The two songsmiths stress that their collaboration demands actual “face time,” not virtual FaceTime. “On the last record there was a song we’d part-finished, that we both considered worth pursuing,” says Fearing. “We sent lyric ideas back and forth. What would have taken an hour in-person took about three weeks. I feel we both really need to be in the room. You can get stuck on your own, and you need that inspiration from the other person.”
Fearing cites flaws in technology as another factor. “I’ve never had the kind of Skype connection where you can rely on it for the three hours that you want to work on a tune,” he says. “It’s sure to cut out right at the part where you’re trying to figure out the crucial line. Technology gets in the way and wrecks it.”
To write Tea and Confidences, Fearing and White convened two intensive writing sessions. “For the first record, we had very short songwriting sessions over many years,” recalls White. “This time, we had a week during a blizzard in Halifax, then a week [during] that beautiful summer in Salt Spring Island. It was a mixture of meticulous line-by-line writing and instinctive writing in the moment.”
“Joelle would ask me a question with music, and I had to answer her with words.” – Buck 65 of Bike For Three!
The pair view the distance apart as a creative asset. “There’s something about living far away that compresses everything into a certain amount of time,” says Fearing. “When you just have a few days together to see what you can do, that really sharpens the brain.”
Bike for Three! is another international duo collaboration. The project comprises Canadian songwriter and rapper Buck 65 (aka Rich Terfry) and Belgian electronica songwriter, artist and producer Joelle Le (a.k.a. Greetings From Tuskan). They’ve released two albums, 2009’s More Heart Than Brains and 2014’s So Much Forever. Their unconventional creative process involves a conscious decision to never meet or perform together, and neither Terfry or Le ever change the other’s work.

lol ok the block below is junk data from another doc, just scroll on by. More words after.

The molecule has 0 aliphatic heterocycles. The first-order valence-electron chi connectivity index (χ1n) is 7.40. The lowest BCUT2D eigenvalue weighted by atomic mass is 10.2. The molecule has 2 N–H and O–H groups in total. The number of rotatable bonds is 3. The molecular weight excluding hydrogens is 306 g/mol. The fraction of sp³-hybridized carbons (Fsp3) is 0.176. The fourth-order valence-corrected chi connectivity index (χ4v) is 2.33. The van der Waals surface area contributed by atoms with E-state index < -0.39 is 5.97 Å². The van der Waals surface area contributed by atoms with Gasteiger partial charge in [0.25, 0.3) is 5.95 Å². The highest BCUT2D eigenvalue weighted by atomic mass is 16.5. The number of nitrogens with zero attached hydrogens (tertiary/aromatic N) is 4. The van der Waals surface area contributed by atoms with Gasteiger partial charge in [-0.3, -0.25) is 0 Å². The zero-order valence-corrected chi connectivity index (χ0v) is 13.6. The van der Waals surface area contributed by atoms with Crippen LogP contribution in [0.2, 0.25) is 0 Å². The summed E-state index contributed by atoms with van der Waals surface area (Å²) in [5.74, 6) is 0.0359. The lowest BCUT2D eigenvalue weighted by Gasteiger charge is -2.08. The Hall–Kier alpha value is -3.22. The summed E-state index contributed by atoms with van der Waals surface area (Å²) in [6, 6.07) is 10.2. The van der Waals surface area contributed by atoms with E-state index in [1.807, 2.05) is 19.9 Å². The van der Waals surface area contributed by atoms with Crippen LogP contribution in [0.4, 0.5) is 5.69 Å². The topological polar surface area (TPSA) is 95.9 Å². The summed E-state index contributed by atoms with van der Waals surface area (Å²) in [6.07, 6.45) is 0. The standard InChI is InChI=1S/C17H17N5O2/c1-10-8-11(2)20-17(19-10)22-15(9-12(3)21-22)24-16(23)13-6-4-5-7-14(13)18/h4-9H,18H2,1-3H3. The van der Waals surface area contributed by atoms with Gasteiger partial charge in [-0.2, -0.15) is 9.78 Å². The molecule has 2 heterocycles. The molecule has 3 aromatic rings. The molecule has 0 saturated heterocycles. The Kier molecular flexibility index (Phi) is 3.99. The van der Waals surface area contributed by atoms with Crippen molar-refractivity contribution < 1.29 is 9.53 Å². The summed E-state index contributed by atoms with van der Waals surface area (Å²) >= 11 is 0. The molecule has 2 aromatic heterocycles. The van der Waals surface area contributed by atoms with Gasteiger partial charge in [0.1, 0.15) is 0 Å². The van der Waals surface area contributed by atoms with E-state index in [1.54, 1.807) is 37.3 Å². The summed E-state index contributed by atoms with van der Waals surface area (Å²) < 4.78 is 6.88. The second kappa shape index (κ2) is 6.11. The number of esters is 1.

Terfry says, “We met through Myspace back in 2006. Joelle friended me, so I listened to the music on her page. I really liked what I heard and I sent her a note saying so.”
The idea of working together just came up, as Terfry recalls. “She sent me a fully realized piece of music to write to,” he says, “and it eventually made the first album, unchanged. I’d just moved to Toronto after six years living in Paris and was going through a tough breakup. Then this stranger sent me this incredibly beautiful piece of music she said was inspired by the idea of us working together. The beauty of it was almost too much for me ‘cause the place I was in was the furthest thing from beautiful.” After months of wrestling with the piece, Terfry added lyrics to and sang over the instrumental track, a process that has been followed ever since.
Choosing to never meet adds a mystique to Bike for Three!’s songwriting relationship, Terfry observes. “We both acknowledged that the fact the person we were working with was unknown to us was a big part of where the creativity was coming from,” he says. “Through these songs we allowed ourselves to have a conversation with one another. It was as if Joelle would ask me a question with music, and I had to figure out a way to answer her with words. Sometimes it is easier to speak to a stranger than someone who is close to you. I found myself through the music, really opening up to her in what I was going through.”
Whether the collaborating songwriters are working in the same room or 5,000 miles apart, whether they’re co-writing via cyberspace or right there in person, co-operative creative expression always finds a way.